My life is surrounded by words. I live and breathe them. But for the second time this year I am attempting to write something that will sum up how someone has impacted my life. It’s hard. How to you whittle it down into a page or so of writing? How can you put it into words that are profound? This is going to be tested this week when I pay tribute to my father-in-law at his funeral on Friday.
Tom Howlett was a man who was part of my life for almost 30 years. The grandfather to my two boys. This is no insignificant relationship. But here’s the thing. Tom was a quiet man. We didn’t have deep, spiritual conversations. We didn’t tell each other how we felt. And yet we both knew these things.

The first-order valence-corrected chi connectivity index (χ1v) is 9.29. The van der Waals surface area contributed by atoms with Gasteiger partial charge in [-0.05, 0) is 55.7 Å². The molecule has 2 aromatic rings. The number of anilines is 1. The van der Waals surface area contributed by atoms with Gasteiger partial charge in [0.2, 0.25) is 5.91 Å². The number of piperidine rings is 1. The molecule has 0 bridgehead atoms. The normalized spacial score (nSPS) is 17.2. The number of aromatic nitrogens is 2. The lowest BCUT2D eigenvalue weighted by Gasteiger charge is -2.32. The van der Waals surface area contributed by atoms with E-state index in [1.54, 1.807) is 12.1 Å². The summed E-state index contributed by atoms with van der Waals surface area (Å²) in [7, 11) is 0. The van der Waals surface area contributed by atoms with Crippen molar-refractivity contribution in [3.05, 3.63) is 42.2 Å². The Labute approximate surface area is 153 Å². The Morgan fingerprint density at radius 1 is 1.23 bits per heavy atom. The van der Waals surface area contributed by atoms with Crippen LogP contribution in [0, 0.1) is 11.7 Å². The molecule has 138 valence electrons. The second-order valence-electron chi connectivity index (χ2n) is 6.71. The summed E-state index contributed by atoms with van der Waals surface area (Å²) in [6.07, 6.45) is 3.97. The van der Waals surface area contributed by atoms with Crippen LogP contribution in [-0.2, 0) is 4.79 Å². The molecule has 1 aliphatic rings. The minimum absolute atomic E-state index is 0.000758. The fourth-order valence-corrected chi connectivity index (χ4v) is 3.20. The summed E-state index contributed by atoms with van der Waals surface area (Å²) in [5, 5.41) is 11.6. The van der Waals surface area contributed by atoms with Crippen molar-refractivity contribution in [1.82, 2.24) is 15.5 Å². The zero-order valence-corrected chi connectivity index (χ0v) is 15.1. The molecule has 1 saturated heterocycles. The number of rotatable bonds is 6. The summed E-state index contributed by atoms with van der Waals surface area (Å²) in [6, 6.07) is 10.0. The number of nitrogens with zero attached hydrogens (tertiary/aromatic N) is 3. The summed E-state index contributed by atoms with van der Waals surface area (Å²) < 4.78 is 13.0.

Much like my late grandfather who died 15 years ago, Tom has taught me that it isn’t necessarily the words you speak that have meaning. It is your actions.
Do as I do.
Tom’s actions toward his family showed us how he felt.
So while I might regret that I never told him that I love him, my actions toward him will have told him my true feelings. And even at the end of his life, weighted down and trapped by dementia, I know I was special to him because he knew who I was and he shed a tear or two when we were together.
Dementia is a cruel disease. It robs the person with it of so much, stripping away their identity and diminishing any quality of life. For the people around them, they lose a connection with that person and stay in this strange no-mans land because this person is physically there but not present to life.
Dementia is the trickster that reminds us that life is short; make the most of it while you can. I will ponder this as I write my tribute.